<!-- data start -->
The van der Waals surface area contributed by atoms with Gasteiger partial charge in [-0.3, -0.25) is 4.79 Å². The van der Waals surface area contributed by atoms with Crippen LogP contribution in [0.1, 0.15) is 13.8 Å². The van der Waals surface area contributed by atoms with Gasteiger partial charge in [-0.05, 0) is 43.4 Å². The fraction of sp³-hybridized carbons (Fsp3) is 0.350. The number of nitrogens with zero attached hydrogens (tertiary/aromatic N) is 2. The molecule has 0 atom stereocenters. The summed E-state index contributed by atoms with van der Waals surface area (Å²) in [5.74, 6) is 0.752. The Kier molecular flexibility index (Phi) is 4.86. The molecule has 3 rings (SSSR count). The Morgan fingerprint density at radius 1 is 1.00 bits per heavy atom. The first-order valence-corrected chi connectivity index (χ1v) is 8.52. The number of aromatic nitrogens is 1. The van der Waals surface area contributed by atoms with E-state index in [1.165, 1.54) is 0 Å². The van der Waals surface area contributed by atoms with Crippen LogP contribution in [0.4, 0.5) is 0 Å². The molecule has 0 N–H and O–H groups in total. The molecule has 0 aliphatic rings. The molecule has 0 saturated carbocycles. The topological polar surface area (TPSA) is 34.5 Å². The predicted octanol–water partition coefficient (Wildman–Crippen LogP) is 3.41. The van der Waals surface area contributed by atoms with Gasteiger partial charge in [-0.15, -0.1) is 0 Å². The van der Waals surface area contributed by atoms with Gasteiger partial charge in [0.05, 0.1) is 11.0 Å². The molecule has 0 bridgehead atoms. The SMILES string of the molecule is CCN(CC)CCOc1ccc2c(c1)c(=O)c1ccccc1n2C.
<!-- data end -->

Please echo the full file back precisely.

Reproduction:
The van der Waals surface area contributed by atoms with Gasteiger partial charge in [-0.3, -0.25) is 4.79 Å². The van der Waals surface area contributed by atoms with Crippen LogP contribution in [0.1, 0.15) is 13.8 Å². The van der Waals surface area contributed by atoms with Gasteiger partial charge in [-0.05, 0) is 43.4 Å². The fraction of sp³-hybridized carbons (Fsp3) is 0.350. The number of nitrogens with zero attached hydrogens (tertiary/aromatic N) is 2. The molecule has 0 atom stereocenters. The summed E-state index contributed by atoms with van der Waals surface area (Å²) in [5.74, 6) is 0.752. The Kier molecular flexibility index (Phi) is 4.86. The molecule has 3 rings (SSSR count). The Morgan fingerprint density at radius 1 is 1.00 bits per heavy atom. The first-order valence-corrected chi connectivity index (χ1v) is 8.52. The number of aromatic nitrogens is 1. The van der Waals surface area contributed by atoms with E-state index in [1.165, 1.54) is 0 Å². The van der Waals surface area contributed by atoms with Crippen LogP contribution in [0.4, 0.5) is 0 Å². The molecule has 0 N–H and O–H groups in total. The molecule has 0 aliphatic rings. The molecule has 0 saturated carbocycles. The topological polar surface area (TPSA) is 34.5 Å². The predicted octanol–water partition coefficient (Wildman–Crippen LogP) is 3.41. The van der Waals surface area contributed by atoms with Gasteiger partial charge in [-0.15, -0.1) is 0 Å². The van der Waals surface area contributed by atoms with Gasteiger partial charge in [0.05, 0.1) is 11.0 Å². The molecule has 0 bridgehead atoms. The SMILES string of the molecule is CCN(CC)CCOc1ccc2c(c1)c(=O)c1ccccc1n2C.